Our dear friend Mace (Ziggy's name for her) hipped us to our most recent favorite book, Big Momma Makes the World, by Phyllis Root, with illustrations by Helen Oxenbury, whose Tom & Pippo books have been well loved in our home.
We read Big Momma anywhere between three and six times a day, whenever Ziggy cries out, "Baby!" (his name for the book, despite his Daddy saying to me this very morning, "The Baby's not even really all that a much a player...?") and commands, "Read!" as he did recently to a special family friend and supper guest. Both reverends, the reader and his wife, have a teenager and therefore hadn't yet come across this book, published well after their own boy held them joyfully hostage to towers of read-alouds.
A creation myth to appeal even to the secular humanists among us, Big Momma Makes the World is warm, folksy, spiritual without being preachy and sings from every page. It can't hurt Ziggy's love of the story that his own Mama Booty bears a strong resemblence to Oxenbury's images, and I love that-- it helps me celebrate my own roundness. My Ziggy, a baby not unlike Big Momma's, settles into the crook of his father's neck or twining round my bosom to hear it again, telling us, "Comfy."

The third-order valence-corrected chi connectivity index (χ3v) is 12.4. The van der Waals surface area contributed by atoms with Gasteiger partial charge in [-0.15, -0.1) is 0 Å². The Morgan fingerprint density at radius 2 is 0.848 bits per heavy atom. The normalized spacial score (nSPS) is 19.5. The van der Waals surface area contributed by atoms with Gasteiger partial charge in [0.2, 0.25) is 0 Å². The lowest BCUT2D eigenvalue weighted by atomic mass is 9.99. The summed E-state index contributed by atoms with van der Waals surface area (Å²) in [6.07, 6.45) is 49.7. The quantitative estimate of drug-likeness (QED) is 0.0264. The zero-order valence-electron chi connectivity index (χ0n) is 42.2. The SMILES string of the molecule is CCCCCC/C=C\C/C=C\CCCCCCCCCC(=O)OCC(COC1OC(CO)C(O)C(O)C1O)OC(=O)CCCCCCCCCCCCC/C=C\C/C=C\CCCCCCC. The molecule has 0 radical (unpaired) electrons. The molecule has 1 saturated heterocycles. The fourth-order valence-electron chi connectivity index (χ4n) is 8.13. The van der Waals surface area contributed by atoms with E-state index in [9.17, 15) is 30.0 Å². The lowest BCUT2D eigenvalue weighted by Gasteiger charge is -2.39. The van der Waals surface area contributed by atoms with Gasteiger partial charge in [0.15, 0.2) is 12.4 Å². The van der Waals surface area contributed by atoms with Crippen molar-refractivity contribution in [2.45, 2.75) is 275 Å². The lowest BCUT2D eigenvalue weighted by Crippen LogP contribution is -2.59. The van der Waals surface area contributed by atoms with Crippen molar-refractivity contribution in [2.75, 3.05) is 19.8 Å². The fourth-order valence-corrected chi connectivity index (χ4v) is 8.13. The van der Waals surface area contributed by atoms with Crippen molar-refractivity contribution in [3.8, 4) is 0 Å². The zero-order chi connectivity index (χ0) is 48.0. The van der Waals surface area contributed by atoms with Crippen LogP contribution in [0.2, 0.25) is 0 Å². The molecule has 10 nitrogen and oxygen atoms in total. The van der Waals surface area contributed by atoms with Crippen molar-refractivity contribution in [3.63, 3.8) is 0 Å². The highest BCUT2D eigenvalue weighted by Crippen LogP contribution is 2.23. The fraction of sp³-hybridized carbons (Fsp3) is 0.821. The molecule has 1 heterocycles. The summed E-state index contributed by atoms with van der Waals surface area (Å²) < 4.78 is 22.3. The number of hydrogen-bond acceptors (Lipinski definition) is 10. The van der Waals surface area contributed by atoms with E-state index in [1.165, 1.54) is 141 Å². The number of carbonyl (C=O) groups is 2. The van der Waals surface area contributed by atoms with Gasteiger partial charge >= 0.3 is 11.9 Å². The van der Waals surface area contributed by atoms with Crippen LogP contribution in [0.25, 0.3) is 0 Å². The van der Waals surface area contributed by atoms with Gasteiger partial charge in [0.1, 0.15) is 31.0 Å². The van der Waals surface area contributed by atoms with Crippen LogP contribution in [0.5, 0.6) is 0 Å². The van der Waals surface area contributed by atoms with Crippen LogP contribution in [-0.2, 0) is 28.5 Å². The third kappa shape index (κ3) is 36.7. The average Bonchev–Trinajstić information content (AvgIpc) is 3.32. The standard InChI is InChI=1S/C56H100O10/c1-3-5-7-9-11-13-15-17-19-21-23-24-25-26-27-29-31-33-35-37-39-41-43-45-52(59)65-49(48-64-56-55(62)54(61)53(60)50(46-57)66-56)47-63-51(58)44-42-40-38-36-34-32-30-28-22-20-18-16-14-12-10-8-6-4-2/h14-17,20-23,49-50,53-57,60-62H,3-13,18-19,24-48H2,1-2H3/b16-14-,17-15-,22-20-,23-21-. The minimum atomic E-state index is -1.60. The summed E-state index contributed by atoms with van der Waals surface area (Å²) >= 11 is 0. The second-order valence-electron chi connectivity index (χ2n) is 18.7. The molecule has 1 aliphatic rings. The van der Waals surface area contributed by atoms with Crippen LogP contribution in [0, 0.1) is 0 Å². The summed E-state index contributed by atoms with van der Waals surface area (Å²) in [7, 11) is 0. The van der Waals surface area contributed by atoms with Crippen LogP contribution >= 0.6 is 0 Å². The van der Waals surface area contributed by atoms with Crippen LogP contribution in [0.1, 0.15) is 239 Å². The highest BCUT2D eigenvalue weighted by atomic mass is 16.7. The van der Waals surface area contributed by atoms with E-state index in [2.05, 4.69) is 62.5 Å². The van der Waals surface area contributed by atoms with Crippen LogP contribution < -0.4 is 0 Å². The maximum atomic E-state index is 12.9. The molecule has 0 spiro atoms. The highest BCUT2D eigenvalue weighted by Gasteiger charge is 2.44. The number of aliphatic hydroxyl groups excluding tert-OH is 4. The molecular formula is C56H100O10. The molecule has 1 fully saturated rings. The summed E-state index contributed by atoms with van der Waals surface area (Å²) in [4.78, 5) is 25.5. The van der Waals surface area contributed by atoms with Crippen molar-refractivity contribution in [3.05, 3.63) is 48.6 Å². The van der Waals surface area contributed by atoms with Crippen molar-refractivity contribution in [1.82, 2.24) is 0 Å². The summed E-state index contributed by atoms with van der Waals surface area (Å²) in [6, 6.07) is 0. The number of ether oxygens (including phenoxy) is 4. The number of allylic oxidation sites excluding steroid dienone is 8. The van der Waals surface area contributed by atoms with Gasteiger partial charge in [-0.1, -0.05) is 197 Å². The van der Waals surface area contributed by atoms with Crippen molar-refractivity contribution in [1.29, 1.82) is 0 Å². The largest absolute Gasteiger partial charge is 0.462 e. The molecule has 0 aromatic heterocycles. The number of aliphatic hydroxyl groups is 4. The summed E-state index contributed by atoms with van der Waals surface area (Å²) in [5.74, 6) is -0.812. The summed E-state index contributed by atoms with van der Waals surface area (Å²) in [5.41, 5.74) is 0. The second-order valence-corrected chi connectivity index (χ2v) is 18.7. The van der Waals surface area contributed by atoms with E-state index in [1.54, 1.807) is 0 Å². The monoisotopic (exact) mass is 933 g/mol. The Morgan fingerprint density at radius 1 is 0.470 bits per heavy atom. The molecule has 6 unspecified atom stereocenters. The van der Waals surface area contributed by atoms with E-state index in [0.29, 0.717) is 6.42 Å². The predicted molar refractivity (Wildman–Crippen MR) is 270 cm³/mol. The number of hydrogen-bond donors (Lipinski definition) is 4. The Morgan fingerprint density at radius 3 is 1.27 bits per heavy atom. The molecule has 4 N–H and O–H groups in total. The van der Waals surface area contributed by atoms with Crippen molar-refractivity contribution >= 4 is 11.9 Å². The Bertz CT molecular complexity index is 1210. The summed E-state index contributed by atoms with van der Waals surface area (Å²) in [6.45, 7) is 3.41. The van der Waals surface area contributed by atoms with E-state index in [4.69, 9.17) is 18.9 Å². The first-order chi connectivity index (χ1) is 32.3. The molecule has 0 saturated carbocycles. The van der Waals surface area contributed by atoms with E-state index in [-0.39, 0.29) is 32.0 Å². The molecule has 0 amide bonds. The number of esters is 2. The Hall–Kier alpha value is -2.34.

I've been so tickled by my son's gentleness, his sensitivity and passion: he's a hugger like no baby hugger anyone knows. He REALLY hugs. Tight. He kisses. Hard. He lives with such gusto, laughing and cutting up with pure joy, and is in possession of a tenderness that melts me. Just a few days ago, while visiting Diggy, I stood in her kitchen, secretly watching my boy love on a doll that belonged to my sister when were small girls. He held her, put her thumb in her mouth, rocked her, kissed her.
I want to tell everyone I care about to read Big Momma to their children. To their lovers. To their workmates. To the folks with whom they knit or read or used to fight or attend church. To the people running for office in their districts. I found this wonderful interview with Ms. Root in which she expresses, "What if people came and threw things at my house because I had portrayed God as a single mother?" Upon reading that, I wept and laughed both, and want Ms. Root to know that Ziggy and his own Mama Booty will throw things at her house like sunrise muffins and Gee's Bend postage stamps (aren't they the best?) and choice apples, succulent mangos and fuzzy mittens, to show her how much we love her story.
If God isn't a single mother as much as God is anyone and everything else, I'm no believer.